the 15th of Av in the Hebrew calendar
Tu B'Av, the "fifteenth of Av," is a minor Jewish holiday and holy day that has been celebrated both in modern and ancient times. In Israel today, it is a holiday of love, a romantic Jewish holiday similar to Valentine's Day or Sadie Hawkins Day. In fact, it is more popular than Valentine's Day for secular and Orthodox Jews. It is viewed as an auspicious day for weddings and is also a day of matchmaking and proposing. If a bride and groom's wedding day is on the holiday, they don't fast. On Tu B'Av, festivals of dancing and singing take place in Israel in the evening. The Tachanun isn't said for the Mincha—the afternoon prayer the day before—or at all during the day. (This was the only ritual of the day between the fall of Jerusalem and the re-establishment of a Jewish state in 1948.) Tu B'Av is also a day to increase one's studying of the Torah.
During the time of the Temple in Jerusalem, Tu B'Av was a joyous holiday marking the start of the grape harvest. On Tu B'Av and Yom Kippur, young, unmarried women of Jerusalem would put on white garments and dance in the vineyards, in hopes of matching with a spouse. According to the Talmud, these were the two happiest days on the Jewish calendar. Tu B'Av also celebrated the wood-offering brought to the Temple. Josephus called it the Feast of Xylophory, which means the Feast of Wood-Bearing. There were other reasons it was celebrated on the fifteenth of Av on the calendar during the time of ancient Israel. For instance, during the time when the Israelites wandered the desert for forty years, female orphans without brothers were only allowed to marry within their tribe, so that their father's inherited territory in the Land of Israel wouldn't be turned over to other tribes. This ban was eventually lifted on the fifteenth of Av, following the conquest and division of Canaan under Joshua.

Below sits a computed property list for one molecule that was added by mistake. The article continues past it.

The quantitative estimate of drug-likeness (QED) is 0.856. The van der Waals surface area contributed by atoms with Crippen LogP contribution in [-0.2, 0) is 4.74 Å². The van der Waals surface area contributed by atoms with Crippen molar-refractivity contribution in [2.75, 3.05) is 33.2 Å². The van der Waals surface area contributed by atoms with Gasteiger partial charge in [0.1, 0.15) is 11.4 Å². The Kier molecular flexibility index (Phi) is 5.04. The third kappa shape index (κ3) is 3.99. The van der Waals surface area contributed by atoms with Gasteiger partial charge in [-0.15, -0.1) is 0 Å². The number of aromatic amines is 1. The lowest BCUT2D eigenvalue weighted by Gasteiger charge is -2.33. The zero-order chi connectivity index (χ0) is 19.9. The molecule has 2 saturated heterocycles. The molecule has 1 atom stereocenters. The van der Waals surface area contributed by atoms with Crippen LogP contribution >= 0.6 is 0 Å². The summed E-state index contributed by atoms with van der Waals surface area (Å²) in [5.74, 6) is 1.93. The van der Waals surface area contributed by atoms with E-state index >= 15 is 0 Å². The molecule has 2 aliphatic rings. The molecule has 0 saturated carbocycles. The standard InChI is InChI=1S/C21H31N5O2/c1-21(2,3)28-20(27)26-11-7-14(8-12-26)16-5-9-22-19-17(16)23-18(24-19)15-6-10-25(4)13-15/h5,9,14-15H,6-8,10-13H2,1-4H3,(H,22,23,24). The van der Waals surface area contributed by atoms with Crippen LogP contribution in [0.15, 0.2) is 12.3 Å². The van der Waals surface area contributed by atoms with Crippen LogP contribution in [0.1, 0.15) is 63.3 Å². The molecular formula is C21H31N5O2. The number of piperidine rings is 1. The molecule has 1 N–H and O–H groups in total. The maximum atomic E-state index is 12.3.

How to Observe Tu B'Av
- Propose to your partner.
- Buy your partner gifts.
- Make an attempt to find a partner.
- Get married.
- Attend a Tu B'Av festival, where there is singing and dancing.
- Study the Torah.